Heels-2005

Drop the 1/2 Inch High Heels

If you are a runner reading this, there is a good chance that your run today involved ½ inch high heels. Now I know what you’re thinking, “I don’t wear heels when I run!!” Unfortunately, you most likely do. The majority of the running shoe industry designs their shoes to be a half inch higher in the heel than in the forefoot. This measurement is often called the drop or the heel-toe offset of a shoe.

Low Heel Drop Shoe.

Low Heel Drop Shoe.

High Heel Drop Shoe.

High Heel Drop Shoe.

This begs the questions, why would running shoe manufacturers ever do such a thing? The most common reason is attributed to legendary Nike founder and Oregon coach, Bill Bowerman. The original thought behind the design is that runners need to lengthen their stride if they want to go faster (true, but the length needs to come out behind the body). Bowerman assumed the best way to do this would be by increasing the cushioning in the heel so runners could extend out farther with their leading leg. However, he was unaware of the high impact forces and impact transients that are associated with heel striking as well as several other downfalls of the design. There are little, to no benefits of running in a half-inch, high heeled shoe.

So what dangers does being in a half-inch high heel pose?

1. It puts the body in an unnatural posture with increased pressure on the lower back, shoulders, and ball of foot as pictured below.

posture

Screen Shot 2013-10-28 at 8.00.47 PM

2. It encourages a heel striking gait, which puts extra stress on the joints, soft tissues, back, and neck.

The yellow lines help to show how a 1/2 inch high heeled shoe can "catch" as the runner's leg comes through the stride. The level red line shows what the shoe would look like if the midsole was removed and the shoe was level. The runner would have more time to bring the leg closer to the body and bend the knee to run more efficiently and help absorb impact.

The yellow lines help to show how a 1/2 inch high heeled shoe can “catch” as the runner’s leg comes through the stride. The level red line shows what the shoe would look like if the midsole was removed and the shoe was level. The runner would have more time to bring the leg closer to the body and to bend the knee to run more efficiently and help absorb impact.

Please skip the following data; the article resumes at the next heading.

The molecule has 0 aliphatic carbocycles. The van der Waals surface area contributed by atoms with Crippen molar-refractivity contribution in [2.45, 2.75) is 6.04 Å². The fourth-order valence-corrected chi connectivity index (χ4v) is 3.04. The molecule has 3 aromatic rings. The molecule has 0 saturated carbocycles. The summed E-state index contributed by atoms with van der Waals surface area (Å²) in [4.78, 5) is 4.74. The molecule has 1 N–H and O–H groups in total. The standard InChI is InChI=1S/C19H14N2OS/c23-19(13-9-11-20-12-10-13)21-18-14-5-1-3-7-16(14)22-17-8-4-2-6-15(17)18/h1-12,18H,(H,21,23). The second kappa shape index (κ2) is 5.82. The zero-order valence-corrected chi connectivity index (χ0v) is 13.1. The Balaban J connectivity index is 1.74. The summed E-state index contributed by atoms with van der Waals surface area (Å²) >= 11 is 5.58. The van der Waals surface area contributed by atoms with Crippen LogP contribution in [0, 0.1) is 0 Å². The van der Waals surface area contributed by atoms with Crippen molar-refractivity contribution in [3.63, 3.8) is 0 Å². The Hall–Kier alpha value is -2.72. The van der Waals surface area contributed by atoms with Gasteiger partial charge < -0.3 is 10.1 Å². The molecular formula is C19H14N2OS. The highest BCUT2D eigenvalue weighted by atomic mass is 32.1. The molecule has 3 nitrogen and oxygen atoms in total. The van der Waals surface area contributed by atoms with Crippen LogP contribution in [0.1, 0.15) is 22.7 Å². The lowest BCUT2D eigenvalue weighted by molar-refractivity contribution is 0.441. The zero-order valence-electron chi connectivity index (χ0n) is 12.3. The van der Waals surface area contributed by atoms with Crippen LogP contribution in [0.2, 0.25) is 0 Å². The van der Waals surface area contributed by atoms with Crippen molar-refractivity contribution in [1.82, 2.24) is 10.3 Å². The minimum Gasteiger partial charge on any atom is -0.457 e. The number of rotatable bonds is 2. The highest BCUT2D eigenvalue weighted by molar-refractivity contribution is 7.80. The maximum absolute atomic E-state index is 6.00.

3. Shortened calf muscles and achilles tendon, robbing the body of natural spring. 

Calf muscles and achilles tendon atrophy and become shorter if subjected to high heeled shoes on a regular basis.

Calf muscles and achilles tendon atrophy and become shorter if subjected to high heeled shoes on a regular basis.

Major offenders of the half-inch high heel are:

  • Brooks Traditional Shoes
  • All Asics Trainers with the exception of 2 shoes
  • Most all Nike Traditional Shoes
  • New Balance Traditional Shoes
  • Mizuno Traditional Shoes

Brands that feature only level platform shoes (at most 8mm offset):

  • Newton Running
  • Saucony
  • Altra
  • Pearl Izumi
  • HOKA One One
  • Merrell
  • INOV-8
  • Skechers
  • Vibram Five Fingers
  • Vivobarefoot

Some of the major offenders have recently come out with lines featuring level shoes:

  • Mizuno Evo Series
  • New Balance Minimus Series
  • Nike Free Series
  • Brooks Pure Series

So next time you go in to pick up a new pair of running shoes, make sure to ask the store employee to try on some level platform shoes to at least give it a try. Don’t be afraid of brands you may not have heard of or seen in the major magazines, many times these are the best manufacturers who focus more on principles as opposed to the bottom line profits and market share.

I know I only alluded to the heel-striking debate in this post, but will be sure to tackle it in the upcoming posts. Get ready!

Always in Stride,

Jack

Sources

http://www.podiatrytoday.com/blogged/do-running-shoes-still-need-heels

http://www.runblogger.com/2010/06/heel-toe-drop-or-offset-what-does-it.html

7 replies
  1. Nate Smith
    Nate Smith says:

    Good info, but I have a question. If I land on the front of my foot when running, what difference does it really make as to what shoe I’m using? I can understand the heel/toe drop being a concern if I land on my heel. Anyway, thought I’d throw that at you. I love Brooks’ Pure series! Great lightweight shoe, and fairly inexpensive compared to some others. The Pure Connect is my fave so far.

    Reply
    • Jack McPheron
      Jack McPheron says:

      Hey Nate, great to hear from you! The heel is still going to make a big difference for several reasons. 1. It still is going to cause your calf and achilles to shorten, therefore robbing you of more spring. 2. It still is going to put pressure on your lower back and on the ball of your foot as being elevated by a 1/2 inch under the heel is unnatural and changes your posture. 3. If you are putting yourself in a 1/2 inch high heel it can cause/encourage that heel strike to come back. 4. There is no benefit to running into a half inch high heel.

      Reply
      • Nate Smith
        Nate Smith says:

        Thanks for the clarification on that! Yeah, I’m probably going to stick to the flatter-footed shoes from here on out. They fit so much better on my feet, and they don’t look ridiculously big for being 14′s. :)

        Reply
  2. tabethawells
    tabethawells says:

    Great, informative post. I’m currently transitioning from Nike Structures to Newton Lady Isaacs – hoping it’ll put the kibosh on the injuries that keep plaguing me (achilles tendinitis, Plantar Faciitis, tight calves, I’m such a stereotype!)

    Reply

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